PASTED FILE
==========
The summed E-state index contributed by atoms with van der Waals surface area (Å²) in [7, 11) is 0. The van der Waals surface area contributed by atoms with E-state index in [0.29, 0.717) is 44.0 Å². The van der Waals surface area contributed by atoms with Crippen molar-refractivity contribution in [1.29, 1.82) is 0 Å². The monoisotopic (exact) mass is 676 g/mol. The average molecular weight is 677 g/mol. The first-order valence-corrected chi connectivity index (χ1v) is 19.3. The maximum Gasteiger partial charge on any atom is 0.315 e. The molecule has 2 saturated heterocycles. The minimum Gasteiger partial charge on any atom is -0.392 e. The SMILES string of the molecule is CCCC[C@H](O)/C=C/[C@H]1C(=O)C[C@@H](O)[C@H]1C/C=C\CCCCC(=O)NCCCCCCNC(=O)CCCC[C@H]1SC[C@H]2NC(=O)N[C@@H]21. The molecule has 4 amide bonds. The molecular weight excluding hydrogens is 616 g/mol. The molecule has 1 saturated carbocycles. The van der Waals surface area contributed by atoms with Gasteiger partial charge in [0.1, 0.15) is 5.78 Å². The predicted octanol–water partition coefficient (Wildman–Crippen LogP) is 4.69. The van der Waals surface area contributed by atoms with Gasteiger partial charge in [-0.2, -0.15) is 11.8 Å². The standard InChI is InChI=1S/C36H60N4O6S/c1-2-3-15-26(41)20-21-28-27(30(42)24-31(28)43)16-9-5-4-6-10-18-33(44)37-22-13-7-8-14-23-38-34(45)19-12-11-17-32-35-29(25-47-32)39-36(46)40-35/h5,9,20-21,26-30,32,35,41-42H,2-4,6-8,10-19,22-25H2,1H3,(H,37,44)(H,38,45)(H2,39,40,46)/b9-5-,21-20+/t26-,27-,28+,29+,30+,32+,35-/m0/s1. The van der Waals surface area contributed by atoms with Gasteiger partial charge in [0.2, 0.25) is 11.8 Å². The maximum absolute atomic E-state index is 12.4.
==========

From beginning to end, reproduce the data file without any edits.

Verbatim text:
The summed E-state index contributed by atoms with van der Waals surface area (Å²) in [7, 11) is 0. The van der Waals surface area contributed by atoms with E-state index in [0.29, 0.717) is 44.0 Å². The van der Waals surface area contributed by atoms with Crippen molar-refractivity contribution in [1.29, 1.82) is 0 Å². The monoisotopic (exact) mass is 676 g/mol. The average molecular weight is 677 g/mol. The first-order valence-corrected chi connectivity index (χ1v) is 19.3. The maximum Gasteiger partial charge on any atom is 0.315 e. The molecule has 2 saturated heterocycles. The minimum Gasteiger partial charge on any atom is -0.392 e. The SMILES string of the molecule is CCCC[C@H](O)/C=C/[C@H]1C(=O)C[C@@H](O)[C@H]1C/C=C\CCCCC(=O)NCCCCCCNC(=O)CCCC[C@H]1SC[C@H]2NC(=O)N[C@@H]21. The molecule has 4 amide bonds. The molecular weight excluding hydrogens is 616 g/mol. The molecule has 1 saturated carbocycles. The van der Waals surface area contributed by atoms with Gasteiger partial charge in [0.1, 0.15) is 5.78 Å². The predicted octanol–water partition coefficient (Wildman–Crippen LogP) is 4.69. The van der Waals surface area contributed by atoms with Gasteiger partial charge in [-0.2, -0.15) is 11.8 Å². The standard InChI is InChI=1S/C36H60N4O6S/c1-2-3-15-26(41)20-21-28-27(30(42)24-31(28)43)16-9-5-4-6-10-18-33(44)37-22-13-7-8-14-23-38-34(45)19-12-11-17-32-35-29(25-47-32)39-36(46)40-35/h5,9,20-21,26-30,32,35,41-42H,2-4,6-8,10-19,22-25H2,1H3,(H,37,44)(H,38,45)(H2,39,40,46)/b9-5-,21-20+/t26-,27-,28+,29+,30+,32+,35-/m0/s1. The van der Waals surface area contributed by atoms with Gasteiger partial charge in [0.2, 0.25) is 11.8 Å². The maximum absolute atomic E-state index is 12.4.